Long time readers of this blog may remember that we covered Fr. Gumersindo's marriage to María Benetti back in January 2007. We are thrilled to see that this clerical couple are together and happy three years later.
by Silvia R. Pontevedra
Gumersindo Meiriño, born in Cea 44 years ago, entered the seminary at 10, was ordained at 25, then earned a doctorate in theology from the University of Navarre, was pastor of Oseira and Cea, later in A Gudiña, and then went off to the missions. He was in Ecuador and Argentina, and there, in the Diocese of Santo Tomé (Corrientes), he fell in love with Maria Benetti, a lay missionary from Pergamino (Buenos Aires) devoted to the care of patients. At 40, Gumersindo decided to marry her, but he did not leave the priesthood.
He never asked for papal dispensation to return to lay status, so the couple married in the living room of a sports club, in a civil ceremony. And there were many participants (those from A Gudiña even got mad at him because he did not invite them), even though the bishop of Santo Tomé had a letter read in all parishes warning the faithful that whoever went to the wayward priest's wedding would be committing a mortal sin and could no longer take communion. Meanwhile in Ourense, the priest's native diocese, Bishop Quintero asked the faithful to pray that Meiriño, who had already gotten married, would return to the straight path. Now, in Santo Tomé, he does not walk the parishes of the diocese, but he still "feels like a priest" and is still counted in the statistics as a Catholic priest.
Moceop (Movement for optional celibacy), the largest religious group championing the cause in Spain, estimates that of the 27,000 priests in the Spanish diocese over 6,000 are married, though other estimates raise this latter figure to 7,000. It is difficult to be specific, precisely because the Church maintains silence on this issue, but according to these numbers at least 22% of diocesan priests have decided to formalize their relationship with a woman. And some continue to work discretely, with the tacit consent of their bishops. This happens here and in other diocese such as Madrid, also ruled by a Galician, Antonio Maria Rouco Varela.
Twenty-eight seminarians were ordained in Galicia this year. Three or four decades, ago, a single seminary class would have the same number of students. It is logical that diocese are reluctant to give up their soldiers. The lack of vocations and the aging of the clergy are not minor problems for the Church: for each seminarian who is ordained, three priests die. In Galicia, there are 3,863 parish churches (including the 219 belonging to the diocese of Astorga) and only 1,421 priests (28 in Astorga), many of them disabled by age.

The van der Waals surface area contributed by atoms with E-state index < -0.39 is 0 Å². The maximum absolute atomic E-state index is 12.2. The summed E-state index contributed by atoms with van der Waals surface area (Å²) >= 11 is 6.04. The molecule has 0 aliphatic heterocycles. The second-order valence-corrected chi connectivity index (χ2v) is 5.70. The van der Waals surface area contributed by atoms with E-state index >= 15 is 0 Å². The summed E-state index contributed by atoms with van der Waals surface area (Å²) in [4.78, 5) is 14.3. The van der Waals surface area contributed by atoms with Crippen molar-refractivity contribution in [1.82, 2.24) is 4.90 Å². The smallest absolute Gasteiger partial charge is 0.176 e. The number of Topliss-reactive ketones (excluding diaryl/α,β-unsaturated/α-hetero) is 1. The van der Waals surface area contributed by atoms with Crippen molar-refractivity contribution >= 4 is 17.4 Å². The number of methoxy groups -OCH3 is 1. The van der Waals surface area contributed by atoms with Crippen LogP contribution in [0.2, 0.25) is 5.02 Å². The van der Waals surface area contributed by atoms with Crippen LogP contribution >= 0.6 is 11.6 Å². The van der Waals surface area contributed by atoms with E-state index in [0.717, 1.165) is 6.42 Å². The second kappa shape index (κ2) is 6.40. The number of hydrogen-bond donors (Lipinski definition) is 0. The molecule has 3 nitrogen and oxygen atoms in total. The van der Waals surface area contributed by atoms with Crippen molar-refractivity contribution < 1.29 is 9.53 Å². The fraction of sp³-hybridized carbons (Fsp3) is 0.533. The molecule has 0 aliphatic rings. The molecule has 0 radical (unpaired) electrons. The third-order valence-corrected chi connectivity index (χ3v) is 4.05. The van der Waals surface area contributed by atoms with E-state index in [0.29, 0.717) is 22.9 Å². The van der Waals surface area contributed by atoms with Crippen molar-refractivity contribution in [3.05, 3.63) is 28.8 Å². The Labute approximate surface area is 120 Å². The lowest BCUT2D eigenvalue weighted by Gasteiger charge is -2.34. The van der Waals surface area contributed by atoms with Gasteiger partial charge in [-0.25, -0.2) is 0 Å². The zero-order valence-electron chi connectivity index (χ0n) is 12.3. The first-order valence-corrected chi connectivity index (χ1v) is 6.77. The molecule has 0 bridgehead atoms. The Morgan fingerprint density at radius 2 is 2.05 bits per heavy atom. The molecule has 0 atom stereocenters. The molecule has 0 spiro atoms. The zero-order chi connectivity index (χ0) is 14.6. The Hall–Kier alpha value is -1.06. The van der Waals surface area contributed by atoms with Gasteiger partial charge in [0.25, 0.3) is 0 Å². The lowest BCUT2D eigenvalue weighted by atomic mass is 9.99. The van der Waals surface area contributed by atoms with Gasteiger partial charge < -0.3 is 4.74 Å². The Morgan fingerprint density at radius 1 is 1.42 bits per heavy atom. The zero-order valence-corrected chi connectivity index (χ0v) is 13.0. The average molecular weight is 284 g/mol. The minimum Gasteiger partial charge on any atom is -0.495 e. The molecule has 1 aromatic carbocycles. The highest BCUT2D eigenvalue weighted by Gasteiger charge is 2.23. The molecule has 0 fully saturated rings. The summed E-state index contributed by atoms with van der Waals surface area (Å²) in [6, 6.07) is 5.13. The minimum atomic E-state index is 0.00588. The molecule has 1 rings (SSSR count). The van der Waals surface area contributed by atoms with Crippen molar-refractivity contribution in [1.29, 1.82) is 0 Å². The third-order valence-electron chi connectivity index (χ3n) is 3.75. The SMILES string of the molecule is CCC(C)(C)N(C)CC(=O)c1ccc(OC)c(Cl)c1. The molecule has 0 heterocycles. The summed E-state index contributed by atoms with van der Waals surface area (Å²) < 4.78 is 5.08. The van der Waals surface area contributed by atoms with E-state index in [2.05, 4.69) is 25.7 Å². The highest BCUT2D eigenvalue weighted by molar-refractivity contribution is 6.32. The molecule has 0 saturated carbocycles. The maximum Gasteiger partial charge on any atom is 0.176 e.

When a scandal springs up, as in the recent case of Victorino Pérez, the non-laicized priest from the Diocese of Mondoñedo-Ferrol who continued to concelebrate Masses, the diocese take steps. With support from the Galician priest Manuel Espiña, who just died, Pérez Prieto recently officiated at the collegiate church of A Coruña, considered the second most important church of the Archdiocese of Santiago. Some very Orthodox parishioners had complained about the situation, but the archdiocese did not act until reporters asked about the matter in early March.
An official spokesman denied it at first, but just hours later, the archdiocese released a statement in which it forbade Victorino Pérez Prieto from celebrating or concelebrating Mass in any of the churches in the archdiocese. Three days later, the diocese of Mondoñedo-Ferrol took the same road and announced an investigation.
Victorino Pérez and his wife, Cristina Moreira, have agitated for years for the renewal of the Church, advocating optional celibacy and women priests. This week, Moceop published a statement supporting the couple: "It is sad that the Galician bishops are now jumping on this specific case, when they know that in Galicia, in Spain, in Latin America and in many other parts of the world there are thousands and thousands of priests who are living out a kind of Church in fraternal communities of equals."